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HEART IMPACT OF CANCER TREATMENT

CHILDREN WHO SURVIVE CHILDHOOD CANCERS MAY BE AT HIGHER RISK FOR HEART PROBLEMS, ELIZABETH TRACEY REPORTS

Surviving cancer, particularly cancers of childhood, is largely a success story, with more and more people surviving their disease for longer period s of time.  Yet survival too comes with its own set of problems, often the consequences of successful treatment.  A recent study in Annals of Internal Medicine found that about one-fourth of childhood cancer survivors experienced some heart problems.  William Nelson, director of the Kimmel Cancer Center at Johns Hopkins, comments.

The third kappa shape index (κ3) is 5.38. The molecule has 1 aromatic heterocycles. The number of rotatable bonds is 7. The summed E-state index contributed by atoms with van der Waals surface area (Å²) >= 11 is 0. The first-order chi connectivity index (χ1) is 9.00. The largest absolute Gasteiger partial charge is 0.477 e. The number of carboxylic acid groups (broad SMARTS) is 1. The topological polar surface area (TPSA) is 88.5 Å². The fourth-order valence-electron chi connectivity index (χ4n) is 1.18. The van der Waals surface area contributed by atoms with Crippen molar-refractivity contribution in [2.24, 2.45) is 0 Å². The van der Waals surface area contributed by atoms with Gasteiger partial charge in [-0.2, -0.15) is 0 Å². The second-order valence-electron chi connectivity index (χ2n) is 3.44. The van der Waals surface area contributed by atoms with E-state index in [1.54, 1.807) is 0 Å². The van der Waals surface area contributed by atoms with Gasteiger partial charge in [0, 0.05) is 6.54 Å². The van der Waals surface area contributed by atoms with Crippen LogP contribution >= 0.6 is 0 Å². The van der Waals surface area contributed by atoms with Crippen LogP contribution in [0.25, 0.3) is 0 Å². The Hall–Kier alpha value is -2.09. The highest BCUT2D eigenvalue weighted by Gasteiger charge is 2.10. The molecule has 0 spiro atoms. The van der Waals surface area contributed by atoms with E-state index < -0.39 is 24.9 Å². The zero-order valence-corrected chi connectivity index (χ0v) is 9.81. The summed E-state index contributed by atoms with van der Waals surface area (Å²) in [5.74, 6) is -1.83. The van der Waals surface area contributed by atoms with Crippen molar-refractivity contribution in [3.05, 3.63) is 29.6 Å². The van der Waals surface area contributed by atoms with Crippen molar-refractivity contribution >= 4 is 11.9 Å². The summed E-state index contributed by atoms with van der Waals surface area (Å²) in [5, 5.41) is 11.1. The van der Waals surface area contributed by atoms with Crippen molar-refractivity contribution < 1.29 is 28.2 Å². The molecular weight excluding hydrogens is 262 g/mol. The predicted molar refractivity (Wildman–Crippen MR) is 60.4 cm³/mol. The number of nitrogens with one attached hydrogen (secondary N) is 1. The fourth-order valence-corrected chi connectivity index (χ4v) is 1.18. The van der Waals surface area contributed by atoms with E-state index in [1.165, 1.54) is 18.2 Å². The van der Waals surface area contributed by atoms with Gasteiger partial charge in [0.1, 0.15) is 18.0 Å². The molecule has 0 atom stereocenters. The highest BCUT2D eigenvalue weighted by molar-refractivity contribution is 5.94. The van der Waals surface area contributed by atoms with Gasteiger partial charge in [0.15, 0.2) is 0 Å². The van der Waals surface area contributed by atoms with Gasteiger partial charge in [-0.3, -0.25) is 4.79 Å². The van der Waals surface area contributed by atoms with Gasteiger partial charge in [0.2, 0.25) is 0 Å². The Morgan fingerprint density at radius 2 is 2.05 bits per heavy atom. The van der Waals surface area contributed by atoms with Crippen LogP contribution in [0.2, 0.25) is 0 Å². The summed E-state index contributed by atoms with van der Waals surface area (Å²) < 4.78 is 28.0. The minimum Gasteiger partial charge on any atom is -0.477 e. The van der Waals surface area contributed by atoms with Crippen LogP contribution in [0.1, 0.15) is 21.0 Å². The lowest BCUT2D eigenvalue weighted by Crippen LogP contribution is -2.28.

NELSON: There are an estimated somewhere between 12 and 16 million cancer survivors not just of childhood cancers but of cancers in adulthood.  Each of these people faces a unique set of health challenges, some of them related to the cancer that they have, might it return, might another cancer arise.  Some of it related to the treatments that they’ve had.  Different treatments have different risks going forward as we’re learning for instance in this study and many others.  My biggest concern is do we have the expertise in our health system to provide these people with the preventive and supportive care that they need going forward.   :35

At Johns Hopkins, I’m Elizabeth Tracey.


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